Eat healthy - you know it makes sense

Living better and live longer may come down to choices.

A new report released last week by The American Journal of Medicine, reviewed five separate studies, all of which point to ways people can improve their lives and live longer.

The first study conducted by scientists from Xi'an, China examined wide-ranging data and found that regular fresh fish consumption reduces the risk of colorectal cancer by 12%. Asian people eat more fish than Westerners. Colorectal cancers are the third leading cause of cancer death in Europe and the Americas.

The second study from McGill University, in Montreal, Quebec, revealed alternative medical methods, including hypnotherapy and acupuncture, substantially improved the ability of people to stop smoking. Researchers reviewed 14 trials which showed that smokers who received hypnotherapy were four and a half times more likely to stop smoking than smokers who had not been hypnotized. Those who underwent acupuncture were three and a half times more likely, to end their smoking habit than those who did have acupuncture.

Smoking causes cancer, lung disease, and cardiovascular deaths.

A third study from Taipei Veterans General Hospital, Taiwan, gave evidence that regular tooth cleanings substantially reduced the incidence of both heart attacks and strokes.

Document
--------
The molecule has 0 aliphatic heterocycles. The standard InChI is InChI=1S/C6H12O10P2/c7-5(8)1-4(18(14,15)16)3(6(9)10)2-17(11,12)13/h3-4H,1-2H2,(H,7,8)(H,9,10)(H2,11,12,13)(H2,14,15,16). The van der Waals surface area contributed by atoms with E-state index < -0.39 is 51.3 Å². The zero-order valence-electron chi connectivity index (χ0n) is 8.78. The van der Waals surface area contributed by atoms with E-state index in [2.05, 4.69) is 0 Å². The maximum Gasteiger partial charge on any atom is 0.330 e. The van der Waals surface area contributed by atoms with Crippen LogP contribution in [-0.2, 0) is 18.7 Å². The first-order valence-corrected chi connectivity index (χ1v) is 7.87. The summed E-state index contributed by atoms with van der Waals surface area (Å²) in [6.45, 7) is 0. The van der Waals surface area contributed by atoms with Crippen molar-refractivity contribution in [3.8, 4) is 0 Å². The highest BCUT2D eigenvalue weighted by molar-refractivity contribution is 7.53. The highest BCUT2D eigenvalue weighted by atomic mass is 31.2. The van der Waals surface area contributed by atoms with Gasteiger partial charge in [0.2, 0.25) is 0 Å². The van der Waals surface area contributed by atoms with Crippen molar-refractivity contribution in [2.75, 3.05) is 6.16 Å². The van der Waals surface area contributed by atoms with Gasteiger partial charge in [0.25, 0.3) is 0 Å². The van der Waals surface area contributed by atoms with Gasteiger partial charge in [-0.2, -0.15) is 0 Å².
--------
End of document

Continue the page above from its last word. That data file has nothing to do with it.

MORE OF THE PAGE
Heart attacks and strokes are the leading causes of death in the US.

The forth study from East Carolina University, Greenville, NC,  says that primary care physicians can be as effective as weight loss clinics in helping their overweight patients trim down. Using behavior modification and structured meal plans, physicians were able to get their patients to loose over 11% of their body weight in just 12 weeks.

Overweight and obesity is quickly becoming the leading cause of chronic disease in the Western World.

 The fifth study discussed in the American Journal of Medicine report showed that low dose aspirin, taken regularly, helped to offer protection from certain forms of cancer.

That study was conducted by scientists from the University of Ottawa, Ontario, Canada.